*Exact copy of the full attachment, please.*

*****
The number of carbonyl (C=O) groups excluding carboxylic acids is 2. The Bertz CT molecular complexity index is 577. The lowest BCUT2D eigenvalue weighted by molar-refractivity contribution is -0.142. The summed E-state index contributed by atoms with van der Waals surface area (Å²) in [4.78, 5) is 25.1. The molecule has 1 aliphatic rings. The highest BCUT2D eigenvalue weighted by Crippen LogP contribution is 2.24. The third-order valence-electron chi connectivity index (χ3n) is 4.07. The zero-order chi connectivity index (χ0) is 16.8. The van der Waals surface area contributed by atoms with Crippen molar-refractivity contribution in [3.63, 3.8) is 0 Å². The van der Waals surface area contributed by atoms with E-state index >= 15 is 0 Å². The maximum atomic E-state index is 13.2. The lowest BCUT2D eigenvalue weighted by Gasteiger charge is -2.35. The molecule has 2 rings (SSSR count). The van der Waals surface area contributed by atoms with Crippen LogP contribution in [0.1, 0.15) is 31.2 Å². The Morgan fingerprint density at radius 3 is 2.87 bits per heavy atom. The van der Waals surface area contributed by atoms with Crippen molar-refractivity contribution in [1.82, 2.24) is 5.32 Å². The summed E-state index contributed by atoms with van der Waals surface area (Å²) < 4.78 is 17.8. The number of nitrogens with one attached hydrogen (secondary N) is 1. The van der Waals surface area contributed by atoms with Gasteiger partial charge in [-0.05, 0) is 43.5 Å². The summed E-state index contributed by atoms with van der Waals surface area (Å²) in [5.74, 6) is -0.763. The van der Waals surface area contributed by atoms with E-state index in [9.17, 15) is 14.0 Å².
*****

The number of carbonyl (C=O) groups excluding carboxylic acids is 2. The Bertz CT molecular complexity index is 577. The lowest BCUT2D eigenvalue weighted by molar-refractivity contribution is -0.142. The summed E-state index contributed by atoms with van der Waals surface area (Å²) in [4.78, 5) is 25.1. The molecule has 1 aliphatic rings. The highest BCUT2D eigenvalue weighted by Crippen LogP contribution is 2.24. The third-order valence-electron chi connectivity index (χ3n) is 4.07. The zero-order chi connectivity index (χ0) is 16.8. The van der Waals surface area contributed by atoms with Crippen molar-refractivity contribution in [3.63, 3.8) is 0 Å². The van der Waals surface area contributed by atoms with E-state index >= 15 is 0 Å². The maximum atomic E-state index is 13.2. The lowest BCUT2D eigenvalue weighted by Gasteiger charge is -2.35. The molecule has 2 rings (SSSR count). The van der Waals surface area contributed by atoms with Crippen LogP contribution in [0.1, 0.15) is 31.2 Å². The Morgan fingerprint density at radius 3 is 2.87 bits per heavy atom. The van der Waals surface area contributed by atoms with Crippen molar-refractivity contribution in [1.82, 2.24) is 5.32 Å². The summed E-state index contributed by atoms with van der Waals surface area (Å²) < 4.78 is 17.8. The number of nitrogens with one attached hydrogen (secondary N) is 1. The van der Waals surface area contributed by atoms with Gasteiger partial charge in [-0.05, 0) is 43.5 Å². The summed E-state index contributed by atoms with van der Waals surface area (Å²) in [5.74, 6) is -0.763. The van der Waals surface area contributed by atoms with E-state index in [9.17, 15) is 14.0 Å².